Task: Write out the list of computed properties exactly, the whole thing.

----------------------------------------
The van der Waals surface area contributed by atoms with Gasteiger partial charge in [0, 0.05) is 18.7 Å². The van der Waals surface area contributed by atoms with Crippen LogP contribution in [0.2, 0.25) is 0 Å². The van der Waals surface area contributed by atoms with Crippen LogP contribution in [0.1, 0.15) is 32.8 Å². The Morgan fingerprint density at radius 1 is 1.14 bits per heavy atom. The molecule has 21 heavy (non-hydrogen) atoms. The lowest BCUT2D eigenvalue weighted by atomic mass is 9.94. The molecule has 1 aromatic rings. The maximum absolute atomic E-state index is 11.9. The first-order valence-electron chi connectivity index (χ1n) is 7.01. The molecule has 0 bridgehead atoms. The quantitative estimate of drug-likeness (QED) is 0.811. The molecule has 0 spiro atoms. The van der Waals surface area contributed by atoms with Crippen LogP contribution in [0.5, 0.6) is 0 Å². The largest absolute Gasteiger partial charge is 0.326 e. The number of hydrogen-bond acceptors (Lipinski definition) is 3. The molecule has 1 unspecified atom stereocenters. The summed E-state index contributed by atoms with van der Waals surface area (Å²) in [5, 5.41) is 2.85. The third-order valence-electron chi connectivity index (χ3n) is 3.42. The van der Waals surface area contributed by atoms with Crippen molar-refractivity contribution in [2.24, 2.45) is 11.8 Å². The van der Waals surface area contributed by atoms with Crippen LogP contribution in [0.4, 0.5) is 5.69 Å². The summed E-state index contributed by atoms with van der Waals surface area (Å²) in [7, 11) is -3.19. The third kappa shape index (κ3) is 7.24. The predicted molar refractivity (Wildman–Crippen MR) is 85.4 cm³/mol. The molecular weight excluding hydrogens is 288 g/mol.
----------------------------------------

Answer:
The van der Waals surface area contributed by atoms with Gasteiger partial charge in [0, 0.05) is 18.7 Å². The van der Waals surface area contributed by atoms with Crippen LogP contribution in [0.2, 0.25) is 0 Å². The van der Waals surface area contributed by atoms with Crippen LogP contribution in [0.1, 0.15) is 32.8 Å². The Morgan fingerprint density at radius 1 is 1.14 bits per heavy atom. The molecule has 21 heavy (non-hydrogen) atoms. The lowest BCUT2D eigenvalue weighted by atomic mass is 9.94. The molecule has 1 aromatic rings. The maximum absolute atomic E-state index is 11.9. The first-order valence-electron chi connectivity index (χ1n) is 7.01. The molecule has 0 bridgehead atoms. The quantitative estimate of drug-likeness (QED) is 0.811. The molecule has 0 spiro atoms. The van der Waals surface area contributed by atoms with Crippen LogP contribution in [0.5, 0.6) is 0 Å². The largest absolute Gasteiger partial charge is 0.326 e. The number of hydrogen-bond acceptors (Lipinski definition) is 3. The molecule has 1 unspecified atom stereocenters. The summed E-state index contributed by atoms with van der Waals surface area (Å²) in [5, 5.41) is 2.85. The third-order valence-electron chi connectivity index (χ3n) is 3.42. The van der Waals surface area contributed by atoms with Crippen molar-refractivity contribution in [2.24, 2.45) is 11.8 Å². The van der Waals surface area contributed by atoms with Crippen LogP contribution in [0.4, 0.5) is 5.69 Å². The summed E-state index contributed by atoms with van der Waals surface area (Å²) in [7, 11) is -3.19. The third kappa shape index (κ3) is 7.24. The predicted molar refractivity (Wildman–Crippen MR) is 85.4 cm³/mol. The molecular weight excluding hydrogens is 288 g/mol.